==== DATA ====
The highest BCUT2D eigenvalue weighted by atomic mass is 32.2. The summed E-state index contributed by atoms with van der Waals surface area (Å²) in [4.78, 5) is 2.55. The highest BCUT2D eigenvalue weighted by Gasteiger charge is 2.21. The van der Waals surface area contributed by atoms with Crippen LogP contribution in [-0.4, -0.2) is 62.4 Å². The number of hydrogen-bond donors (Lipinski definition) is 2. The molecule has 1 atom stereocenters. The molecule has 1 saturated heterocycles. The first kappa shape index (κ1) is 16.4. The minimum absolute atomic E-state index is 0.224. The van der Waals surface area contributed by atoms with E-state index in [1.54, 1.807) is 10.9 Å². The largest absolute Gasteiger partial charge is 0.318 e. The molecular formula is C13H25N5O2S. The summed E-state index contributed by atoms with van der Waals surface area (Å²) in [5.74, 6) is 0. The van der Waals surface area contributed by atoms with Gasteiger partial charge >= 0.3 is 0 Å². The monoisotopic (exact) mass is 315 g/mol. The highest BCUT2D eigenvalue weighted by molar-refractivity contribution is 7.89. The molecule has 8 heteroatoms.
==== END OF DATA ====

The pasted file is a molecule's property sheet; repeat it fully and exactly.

The highest BCUT2D eigenvalue weighted by atomic mass is 32.2. The summed E-state index contributed by atoms with van der Waals surface area (Å²) in [4.78, 5) is 2.55. The highest BCUT2D eigenvalue weighted by Gasteiger charge is 2.21. The van der Waals surface area contributed by atoms with Crippen LogP contribution in [-0.4, -0.2) is 62.4 Å². The number of hydrogen-bond donors (Lipinski definition) is 2. The molecule has 1 atom stereocenters. The molecule has 1 saturated heterocycles. The first kappa shape index (κ1) is 16.4. The minimum absolute atomic E-state index is 0.224. The van der Waals surface area contributed by atoms with E-state index in [1.54, 1.807) is 10.9 Å². The largest absolute Gasteiger partial charge is 0.318 e. The molecular formula is C13H25N5O2S. The summed E-state index contributed by atoms with van der Waals surface area (Å²) in [5.74, 6) is 0. The van der Waals surface area contributed by atoms with Gasteiger partial charge >= 0.3 is 0 Å². The monoisotopic (exact) mass is 315 g/mol. The highest BCUT2D eigenvalue weighted by molar-refractivity contribution is 7.89. The molecule has 8 heteroatoms.